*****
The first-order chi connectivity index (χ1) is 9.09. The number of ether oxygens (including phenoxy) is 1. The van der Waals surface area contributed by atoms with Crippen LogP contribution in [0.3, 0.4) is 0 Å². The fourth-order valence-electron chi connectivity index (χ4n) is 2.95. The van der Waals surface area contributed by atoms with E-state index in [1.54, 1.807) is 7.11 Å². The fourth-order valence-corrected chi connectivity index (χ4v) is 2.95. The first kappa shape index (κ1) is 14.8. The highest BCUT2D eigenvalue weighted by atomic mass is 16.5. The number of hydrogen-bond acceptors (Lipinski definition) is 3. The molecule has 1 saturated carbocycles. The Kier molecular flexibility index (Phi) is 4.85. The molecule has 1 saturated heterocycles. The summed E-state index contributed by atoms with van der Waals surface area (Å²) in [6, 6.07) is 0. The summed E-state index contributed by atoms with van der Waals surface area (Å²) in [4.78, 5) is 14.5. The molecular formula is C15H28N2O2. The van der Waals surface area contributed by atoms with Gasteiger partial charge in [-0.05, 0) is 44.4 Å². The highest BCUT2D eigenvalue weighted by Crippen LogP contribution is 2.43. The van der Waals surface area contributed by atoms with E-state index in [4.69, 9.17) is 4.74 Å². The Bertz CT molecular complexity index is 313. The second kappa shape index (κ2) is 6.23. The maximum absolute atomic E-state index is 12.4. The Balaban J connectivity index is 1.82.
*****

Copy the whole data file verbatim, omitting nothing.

The first-order chi connectivity index (χ1) is 9.09. The number of ether oxygens (including phenoxy) is 1. The van der Waals surface area contributed by atoms with Crippen LogP contribution in [0.3, 0.4) is 0 Å². The fourth-order valence-electron chi connectivity index (χ4n) is 2.95. The van der Waals surface area contributed by atoms with E-state index in [1.54, 1.807) is 7.11 Å². The fourth-order valence-corrected chi connectivity index (χ4v) is 2.95. The first kappa shape index (κ1) is 14.8. The highest BCUT2D eigenvalue weighted by atomic mass is 16.5. The number of hydrogen-bond acceptors (Lipinski definition) is 3. The molecule has 1 saturated carbocycles. The Kier molecular flexibility index (Phi) is 4.85. The molecule has 1 saturated heterocycles. The summed E-state index contributed by atoms with van der Waals surface area (Å²) in [6, 6.07) is 0. The summed E-state index contributed by atoms with van der Waals surface area (Å²) in [4.78, 5) is 14.5. The molecular formula is C15H28N2O2. The van der Waals surface area contributed by atoms with Gasteiger partial charge in [-0.05, 0) is 44.4 Å². The highest BCUT2D eigenvalue weighted by Crippen LogP contribution is 2.43. The van der Waals surface area contributed by atoms with E-state index in [4.69, 9.17) is 4.74 Å². The Bertz CT molecular complexity index is 313. The second kappa shape index (κ2) is 6.23. The maximum absolute atomic E-state index is 12.4. The Balaban J connectivity index is 1.82.